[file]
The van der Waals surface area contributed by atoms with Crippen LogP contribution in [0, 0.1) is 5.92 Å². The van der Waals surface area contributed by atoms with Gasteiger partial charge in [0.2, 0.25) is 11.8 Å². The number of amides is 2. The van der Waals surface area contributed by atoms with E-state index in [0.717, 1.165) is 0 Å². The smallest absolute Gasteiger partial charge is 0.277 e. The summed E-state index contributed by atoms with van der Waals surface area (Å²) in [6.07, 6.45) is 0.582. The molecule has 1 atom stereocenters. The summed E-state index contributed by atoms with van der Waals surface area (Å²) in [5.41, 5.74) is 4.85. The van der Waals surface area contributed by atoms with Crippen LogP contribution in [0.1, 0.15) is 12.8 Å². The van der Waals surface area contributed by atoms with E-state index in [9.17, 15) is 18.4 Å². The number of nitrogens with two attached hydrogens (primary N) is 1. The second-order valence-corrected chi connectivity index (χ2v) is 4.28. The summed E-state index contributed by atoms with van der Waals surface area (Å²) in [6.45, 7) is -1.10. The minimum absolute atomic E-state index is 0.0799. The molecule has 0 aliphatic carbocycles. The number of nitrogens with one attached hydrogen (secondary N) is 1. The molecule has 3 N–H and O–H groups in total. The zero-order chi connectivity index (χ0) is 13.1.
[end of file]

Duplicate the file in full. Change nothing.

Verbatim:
The van der Waals surface area contributed by atoms with Crippen LogP contribution in [0, 0.1) is 5.92 Å². The van der Waals surface area contributed by atoms with Gasteiger partial charge in [0.2, 0.25) is 11.8 Å². The number of amides is 2. The van der Waals surface area contributed by atoms with E-state index in [0.717, 1.165) is 0 Å². The smallest absolute Gasteiger partial charge is 0.277 e. The summed E-state index contributed by atoms with van der Waals surface area (Å²) in [6.07, 6.45) is 0.582. The molecule has 1 atom stereocenters. The summed E-state index contributed by atoms with van der Waals surface area (Å²) in [5.41, 5.74) is 4.85. The van der Waals surface area contributed by atoms with Crippen LogP contribution in [0.1, 0.15) is 12.8 Å². The van der Waals surface area contributed by atoms with E-state index in [9.17, 15) is 18.4 Å². The number of nitrogens with two attached hydrogens (primary N) is 1. The second-order valence-corrected chi connectivity index (χ2v) is 4.28. The summed E-state index contributed by atoms with van der Waals surface area (Å²) in [6.45, 7) is -1.10. The minimum absolute atomic E-state index is 0.0799. The molecule has 0 aliphatic carbocycles. The number of nitrogens with one attached hydrogen (secondary N) is 1. The molecule has 3 N–H and O–H groups in total. The zero-order chi connectivity index (χ0) is 13.1.